Frieden responded to recent efforts to promote herd immunity in response to Covid-19. The idea is being pushed by those who want to stop the economic damage caused by the pandemic.
Senior White House officials in a conversation with reporters on Monday discussed a controversial statement written by scientists advocating such an approach.
But the idea is a “dangerous fallacy unsupported by scientific evidence” that risks “significant morbidity and mortality in the entire population,” 80 scientists from around the world wrote in an open letter.
“Any infection everywhere is a potential threat elsewhere, because even if you feel good and overcome it without problems, without long-term consequences, you can spread it to someone who dies from it. And that̵
It is impossible to protect only the vulnerable from proliferation, Frieden said. And the release of the virus is likely to lead to recurrent epidemics, as there is no evidence that humans are protected long-term after being infected, the letter said.
The best way to achieve widespread immunity, Frieden said, would be through a vaccine.
“The concept (of herd immunity) really comes from vaccines,” Frieden said. “When you vaccinate enough people, the disease stops spreading and it can be 60%, 80%, 90% for different diseases.”
Strong impacts throughout the country
In recent days, a large number of new cases have been observed in the country, which suggests that a forecast second wave has arrived.
South Dakota reported its highest increase in a day with 876 new cases on Wednesday, according to the state health department. And Pennsylvania reports at least 1,000 new cases a day for nine days in a row, according to Secretary of State Dr. Rachel Levine.
Kentucky Gov. Andy Bashir told reporters Wednesday that he believes the country is in its “third escalation” of coronavirus.
And along with rising cases, Missouri reported a record 1,413 hospitalizations from the virus on Tuesday, according to the Missouri Department of Health.
As cases in Tennessee have increased, the virus has a greater impact on older people and people in rural areas report twice as high mortality as in urban areas, Tennessee Health Commissioner Lisa Pierce said Wednesday
“This means that it is no longer limited to younger people or college students who are out and about, it is now hitting those of us middle-aged and those of us at higher risk, so I think it is important to note, ”Pierce said.
“I want people to accept the fact that those of us who just live and go about our daily lives are at risk and need to pay close attention,” Pierce added.
Political leaders and other officials at risk
The daily relationships of some politicians have been affected as they have been exposed to the spread of the virus.
President Donald Trump no longer poses a risk of transmission after being infected with the virus, Dr. Anthony Fauci said Wednesday, but people around him may still be.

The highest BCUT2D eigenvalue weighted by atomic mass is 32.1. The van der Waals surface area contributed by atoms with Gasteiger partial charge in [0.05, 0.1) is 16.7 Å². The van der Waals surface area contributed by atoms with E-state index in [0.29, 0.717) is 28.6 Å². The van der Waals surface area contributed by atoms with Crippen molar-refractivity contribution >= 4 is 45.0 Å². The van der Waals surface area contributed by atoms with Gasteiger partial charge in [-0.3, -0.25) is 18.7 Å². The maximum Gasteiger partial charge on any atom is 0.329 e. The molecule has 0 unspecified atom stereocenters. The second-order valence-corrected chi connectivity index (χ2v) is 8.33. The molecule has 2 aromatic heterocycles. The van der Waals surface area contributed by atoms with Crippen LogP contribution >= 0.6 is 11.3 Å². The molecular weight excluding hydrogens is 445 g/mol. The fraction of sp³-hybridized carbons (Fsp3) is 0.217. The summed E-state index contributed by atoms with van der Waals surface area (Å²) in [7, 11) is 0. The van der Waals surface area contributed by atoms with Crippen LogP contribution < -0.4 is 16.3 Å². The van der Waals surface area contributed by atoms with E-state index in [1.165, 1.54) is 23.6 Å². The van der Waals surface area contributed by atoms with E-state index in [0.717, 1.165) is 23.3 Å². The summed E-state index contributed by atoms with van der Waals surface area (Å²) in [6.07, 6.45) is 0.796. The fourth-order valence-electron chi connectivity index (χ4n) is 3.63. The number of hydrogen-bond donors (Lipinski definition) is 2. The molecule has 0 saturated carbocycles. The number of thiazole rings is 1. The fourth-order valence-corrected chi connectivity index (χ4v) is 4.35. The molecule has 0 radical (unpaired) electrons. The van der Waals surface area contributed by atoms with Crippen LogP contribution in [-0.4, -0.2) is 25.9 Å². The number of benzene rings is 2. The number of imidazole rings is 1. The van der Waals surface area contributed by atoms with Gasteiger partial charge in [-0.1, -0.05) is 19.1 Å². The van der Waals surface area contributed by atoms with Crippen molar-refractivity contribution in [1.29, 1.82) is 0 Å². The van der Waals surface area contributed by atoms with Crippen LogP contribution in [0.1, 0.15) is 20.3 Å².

“I can’t vouch for anyone else who’s there – whether they’ve been tested or been careful when interacting with people,” Fauzi told CBS Evening News host Nora O’Donnell on Wednesday.
He also warned that just because the president performed well after his illness did not mean that others would have the same experience.
State leaders in Tennessee and Indiana are now approaching their own interactions with the virus.
Indiana Health Commissioner Dr. Christina Box said on Wednesday that she, an elderly daughter and a 23-month-old grandson had tested positive for Covid-19. The health commissioner added that she was involved in tracking contacts, but explained that she had not been in close contact with anyone but her close family.
And Tennessee Gov. Bill Lee said Wednesday that he expects to be tested “regularly” in the next few days after news that a member of his security detail was positive.
Sacrifice Day of Thanksgiving
Gathering around the table for Thanksgiving may be a “sacred part of the American tradition,” but Fauzi told O’Donnell that this year’s celebration may look very different.
“You may have to bite the bullet and sacrifice this social gathering, unless you are almost certain that the people you are dealing with are not infected. Either they have been tested recently or they live a lifestyle in which they have no interaction with anyone but you and your family, “he said.
Small gatherings are becoming an increasing source of coronavirus, CDC Director Dr. Robert Redfield said during talks with the country’s governors on Tuesday. Audio of the conversation was received from CNN.
“What we see as a growing threat right now is actually acquiring an infection through small household gatherings,” Redfield said. “In particular, as Thanksgiving approaches, we believe it is very important to emphasize the vigilance of these ongoing mitigation steps in the household.”
Dr Jonathan Rainer, a professor of medicine at George Washington University, said Wednesday that he would advise people to consider not spending Thanksgiving dinners indoors with other people who are not in their immediate household.
“If you are lucky enough to live in a part of the country where the weather will be moderate in November, make Thanksgiving outdoors. (But) I think in … places in the country where winter comes early, I think you have to be really careful, “Rainer told CNN’s New Day.
“Next year will be much better. Let’s go through this and let’s go safe.”
CNN’s Shelby Lin Erdman, Steve Almasy, Christina Maxouris Raja Razek, Lauren Mascarenhas, Jennifer Henderson, Rebekah Riess and Gisela Crespo contributed to this report.